Ballet Mom
04-14-2011, 01:23 PM
These numbers include hospitalization and surgeon fees, so there's no way to know what the cost of the implants is.

Yes, I deliberately stated that the study included total costs, not just instrumentation. People were quoting total costs, so I added to the conversation.

Elisa
04-14-2011, 01:28 PM
Interesting article though. Still, at about $150K for scoliosis surgery for an average stay of 5 days in the hospital compared to: $150K for scoliosis surgery + posterior release surgery with halo application + 5 weeks stay in hospital (with parent) + 24 hr. nursing care + physio care + school teachers + transportation to and from hometown to Portland + hotels & meals + some other stuff I probably don't even know about. WOW, I can only imagine what the grand total of all this is going to be. I think I need to buy a LOT of Shriners raffle tickets when I get back home.

Edit: Ballet Mom, I typed out my response before I read your last one and agree with everything you said. If my son had been seen in a timely manner in BC then we would not have been forced into this extremely expensive route. Don't agree with your statement about the other surgeon though as he should NEVER answer anyone by saying: "Why do you care?" Just wrong. All around wrong, tasteless and rude. No excuse. It wasn't about me "refusing" a certain type of metal, I was just curious what they were planning on using.

Elisa
04-14-2011, 02:02 PM
Your son is receiving donated care that most kids with those size curves do not receive. The girl water polo player that I mentioned that had a 112+ degree curve after waiting to play in her state finals had just a regular scoliosis surgery, with no halo treatment, etc. The surgeon recalls the surgery as "very difficult" as he had to move that large curve in one big session. Kids from this country do not receive insurance payments to stay for weeks at the hospital with a halo on. That seems to be a Shriners feature.


I'm not familiar with the 'water polo girl' that you're referring to but according to Dr. K surgeons rarely see kids with massive curves b/c they are corrected much sooner. I'm sure regular medical insurance allows kids in the US who have been diagnosed with scoliosis to see a specialist relatively quickly if they have been referred? That's the feedback I'm getting while down here. Let's just look at this hospital we're in right now, there's 3 spinal surgeons who practice here. There are 2 spinal surgeons who deal with kids in the entire province of BC which has 1 million kids. The kids with the big curves they see here and mainly from Canada. Sad but true. I am just thankful that the BC Shriners are still active in our community otherwise... I can't even go there b/c it's too scary and gives me nightmares and anxiety attacks. That's why I recently joined a 'cause' on facebook to fix this particular mess and I hope it does make a difference soon for other kids and their parents who are going through this very thing.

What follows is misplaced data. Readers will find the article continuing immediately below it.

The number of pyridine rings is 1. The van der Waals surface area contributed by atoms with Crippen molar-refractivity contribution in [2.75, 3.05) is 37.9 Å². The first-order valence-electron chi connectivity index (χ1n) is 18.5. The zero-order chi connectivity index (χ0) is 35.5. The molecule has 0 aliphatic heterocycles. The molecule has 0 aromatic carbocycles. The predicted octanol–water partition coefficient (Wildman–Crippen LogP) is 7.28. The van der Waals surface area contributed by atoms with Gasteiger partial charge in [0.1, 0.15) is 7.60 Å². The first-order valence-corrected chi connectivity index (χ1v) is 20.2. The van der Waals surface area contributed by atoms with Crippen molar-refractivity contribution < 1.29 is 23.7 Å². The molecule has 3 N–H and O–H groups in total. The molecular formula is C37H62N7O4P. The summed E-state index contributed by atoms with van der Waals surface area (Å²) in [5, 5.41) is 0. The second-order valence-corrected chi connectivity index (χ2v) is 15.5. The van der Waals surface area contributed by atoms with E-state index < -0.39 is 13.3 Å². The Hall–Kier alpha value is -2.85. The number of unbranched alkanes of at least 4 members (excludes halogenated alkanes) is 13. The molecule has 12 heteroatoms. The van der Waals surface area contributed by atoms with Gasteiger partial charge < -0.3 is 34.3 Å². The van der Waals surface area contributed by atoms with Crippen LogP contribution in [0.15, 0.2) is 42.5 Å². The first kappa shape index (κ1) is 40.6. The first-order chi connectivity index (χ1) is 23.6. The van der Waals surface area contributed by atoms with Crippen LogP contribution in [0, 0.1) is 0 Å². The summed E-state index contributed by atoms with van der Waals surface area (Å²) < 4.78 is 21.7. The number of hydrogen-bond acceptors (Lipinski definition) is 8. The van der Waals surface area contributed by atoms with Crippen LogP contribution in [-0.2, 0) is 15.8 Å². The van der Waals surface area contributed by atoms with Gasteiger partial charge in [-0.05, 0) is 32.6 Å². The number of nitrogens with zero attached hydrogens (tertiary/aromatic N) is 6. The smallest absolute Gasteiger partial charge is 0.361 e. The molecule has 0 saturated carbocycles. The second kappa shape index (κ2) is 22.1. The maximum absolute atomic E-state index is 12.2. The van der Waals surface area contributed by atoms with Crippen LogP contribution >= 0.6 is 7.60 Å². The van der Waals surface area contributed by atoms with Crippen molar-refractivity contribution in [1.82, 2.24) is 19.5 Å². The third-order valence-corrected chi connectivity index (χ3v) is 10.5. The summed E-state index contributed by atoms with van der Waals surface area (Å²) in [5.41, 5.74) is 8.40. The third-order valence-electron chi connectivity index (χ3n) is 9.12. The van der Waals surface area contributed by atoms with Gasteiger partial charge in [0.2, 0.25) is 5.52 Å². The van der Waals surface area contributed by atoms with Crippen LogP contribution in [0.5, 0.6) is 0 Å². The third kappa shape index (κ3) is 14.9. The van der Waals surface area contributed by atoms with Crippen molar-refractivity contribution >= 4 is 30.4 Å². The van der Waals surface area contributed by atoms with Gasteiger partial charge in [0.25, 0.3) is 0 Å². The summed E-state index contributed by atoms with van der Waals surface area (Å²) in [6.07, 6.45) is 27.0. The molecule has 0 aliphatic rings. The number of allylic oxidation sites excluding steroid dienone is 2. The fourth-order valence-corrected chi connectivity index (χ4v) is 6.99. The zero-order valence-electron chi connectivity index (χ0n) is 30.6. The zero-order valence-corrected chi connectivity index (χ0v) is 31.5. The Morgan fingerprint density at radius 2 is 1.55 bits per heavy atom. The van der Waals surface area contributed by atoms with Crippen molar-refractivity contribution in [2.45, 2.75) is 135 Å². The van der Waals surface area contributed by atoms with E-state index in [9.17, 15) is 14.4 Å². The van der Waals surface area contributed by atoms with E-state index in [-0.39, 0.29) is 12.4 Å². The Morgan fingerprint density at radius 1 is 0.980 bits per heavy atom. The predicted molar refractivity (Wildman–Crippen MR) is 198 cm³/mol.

Elisa
04-14-2011, 02:19 PM
While I'm on my BC rant, check out this article. Looks like they're spending a boatload of money to build a new kids hospital. Is this really going to cut down the wait times for kids' surgeries? Why aren't they spending money to bring in surgeons to help out with the workload burdened on those TWO they already have? Yeah, we'll have a brand new gorgeous kids hospital to awe at but you'll still have to wait until your kid turns into a pretzel and can't breathe... and you still don't get an appointment. I left a comment but I doubt very much it will ever get posted.


these donations will ensure that BC’s one million children will have access to the finest medical care our hospital can provide.
^^ This is such an oxymoron. Yes, the kids will get the finest medical care the hospital can provide... with those 2 surgeons available for 1 million kids, LOL

http://www.bcchf.ca/blog/?p=1438

Ballet Mom
04-14-2011, 02:21 PM
Edit: Ballet Mom, I typed out my response before I read your last one and agree with everything you said. If my son had been seen in a timely manner in BC then we would not have been forced into this extremely expensive route. Don't agree with your statement about the other surgeon though as he should NEVER answer anyone by saying: "Why do you care?" Just wrong. All around wrong, tasteless and rude. No excuse. It wasn't about me "refusing" a certain type of metal, I was just curious what they were planning on using.